To understand the origins of the Cape Floral Kingdom and fynbos one must go back at least to the great events of 65 million years ago, when the age of the dinosaurs and gymnosperms came to a calamitous end, and the age of flowering plants and mammals took over.
Kirstenbosch National Botanical Garden Map With Cities Photo Gallery
For much of the last 65 million years, moist tropical forests dominated the landscapes of what is now southern Africa. Many familiar genera such as Podocarpus, Protea, Araucaria, Casuarina and tropical families like Anacardiaceae, Caesalpiniaceae and Euphorbiaceae, plus many species of palm, are present in the fossil record of this period. The climate oscillated through these many millions of years, with the expansion and contraction of closed forests and more open vegetation formations. Big changes started to happen from about 16 million years ago, with the final separation of Antarctica from South America resulting in the Antarctic Circumpolar Current, and later, about 12 million years ago, the cold Benguela Current.
Even more significant were the northward migration of the African continent, the build-up of the Antarctic icecap, and the lowering, and subsequent rising, of the sea level – creating extensive coastal plains of sandy, leached soils and, in some places such as the Agulhas Plain, limestone. By five million years ago, drier and generally cooler conditions prevailed, with cool, wet winters, and warm, dry summers. Fires became a significant driving force in ecosystem dynamics, opening up the vegetation and introducing clear habitats into which new, rapidly speciating families such as grasses and daisies, as well as shrubs and geophytes, could compete with fire-sensitive forest species. As the role of fire increased, soil erosion intensified, and soils became impoverished, again providing new opportunities for plant diversification.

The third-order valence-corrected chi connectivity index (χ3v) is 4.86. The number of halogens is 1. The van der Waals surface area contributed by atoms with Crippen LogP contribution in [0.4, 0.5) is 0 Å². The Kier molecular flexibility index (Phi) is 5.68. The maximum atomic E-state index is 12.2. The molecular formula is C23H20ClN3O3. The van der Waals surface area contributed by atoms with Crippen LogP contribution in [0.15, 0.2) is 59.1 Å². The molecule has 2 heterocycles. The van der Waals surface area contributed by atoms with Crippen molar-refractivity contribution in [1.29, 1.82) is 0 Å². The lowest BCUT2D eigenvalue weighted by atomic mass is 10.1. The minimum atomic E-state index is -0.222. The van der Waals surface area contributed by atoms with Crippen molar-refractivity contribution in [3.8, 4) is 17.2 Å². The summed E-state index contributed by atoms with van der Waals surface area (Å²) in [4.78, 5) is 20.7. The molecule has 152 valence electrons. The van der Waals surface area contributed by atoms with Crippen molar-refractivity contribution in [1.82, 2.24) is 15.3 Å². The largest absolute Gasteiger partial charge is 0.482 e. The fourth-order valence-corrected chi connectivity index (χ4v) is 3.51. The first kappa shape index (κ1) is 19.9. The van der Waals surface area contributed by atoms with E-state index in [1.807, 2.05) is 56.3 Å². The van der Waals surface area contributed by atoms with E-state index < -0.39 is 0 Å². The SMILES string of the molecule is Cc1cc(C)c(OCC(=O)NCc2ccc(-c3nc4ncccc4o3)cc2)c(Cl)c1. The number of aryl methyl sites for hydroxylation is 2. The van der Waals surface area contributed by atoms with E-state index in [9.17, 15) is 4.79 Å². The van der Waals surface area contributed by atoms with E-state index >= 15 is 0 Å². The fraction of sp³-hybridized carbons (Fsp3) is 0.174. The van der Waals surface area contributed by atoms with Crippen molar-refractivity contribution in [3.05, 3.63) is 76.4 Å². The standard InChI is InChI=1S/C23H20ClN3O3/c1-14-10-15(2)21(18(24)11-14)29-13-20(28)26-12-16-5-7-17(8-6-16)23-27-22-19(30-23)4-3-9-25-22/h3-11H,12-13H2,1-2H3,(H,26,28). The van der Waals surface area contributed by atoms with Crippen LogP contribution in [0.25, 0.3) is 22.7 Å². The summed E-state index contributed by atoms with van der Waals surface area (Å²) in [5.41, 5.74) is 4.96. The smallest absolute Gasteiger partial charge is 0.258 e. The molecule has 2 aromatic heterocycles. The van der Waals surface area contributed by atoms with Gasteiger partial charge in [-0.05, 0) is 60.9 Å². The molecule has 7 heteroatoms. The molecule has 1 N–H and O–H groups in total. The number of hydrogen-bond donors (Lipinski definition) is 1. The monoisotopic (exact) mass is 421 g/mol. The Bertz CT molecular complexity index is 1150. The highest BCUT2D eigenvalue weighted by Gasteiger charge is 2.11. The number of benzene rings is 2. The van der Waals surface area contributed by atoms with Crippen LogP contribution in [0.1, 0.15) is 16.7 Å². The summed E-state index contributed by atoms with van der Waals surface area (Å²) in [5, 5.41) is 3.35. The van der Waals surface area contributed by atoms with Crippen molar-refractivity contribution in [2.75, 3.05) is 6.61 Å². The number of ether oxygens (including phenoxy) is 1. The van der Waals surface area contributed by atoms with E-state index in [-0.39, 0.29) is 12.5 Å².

The four major groups within the fynbos are represented here by (from top to bottom): Cannomois grandis (Restionaceae), Leucospermum erubescens (Proteaceae), Erica regia (Ericaceae) and Sparaxis elegans (geophytes).
Floristically, fynbos is characterised by three families – Restionaceae, Proteaceae and Ericaceae, plus a vast array of species from other families, notably Iridaceae, that share a common strategy to survive the summer drought by having underground bulbs, corms or rhizomes – the so-called geophytes.
Restios – also called Cape reeds – are grass-like but with much reduced leaves, and are found in all fynbos communities, from the coastal shores to mountain peaks. Restios have been around for over 120 million years, and are also found in Australia. The fynbos is home to 314 species of restio – all with separate male and female plants.
A major contributor to the diversity of fynbos is that of the genus Erica – with 682 out of a global total of 816 species. No fewer than 104 species are to be found on the Cape Peninsula. Europe has just 14 species, of which only six occur in the much romanticised heathlands of Scotland. For several months of the year, ericas look drab, grey-green and monotonous, with very little diversity in growth form and dimension. But from spring to the end of autumn, at flowering, the swathes of colour over the mountains and plains – pinks and mauves and complex mixes of greens and yellows give a special serenity and tranquillity to the scene.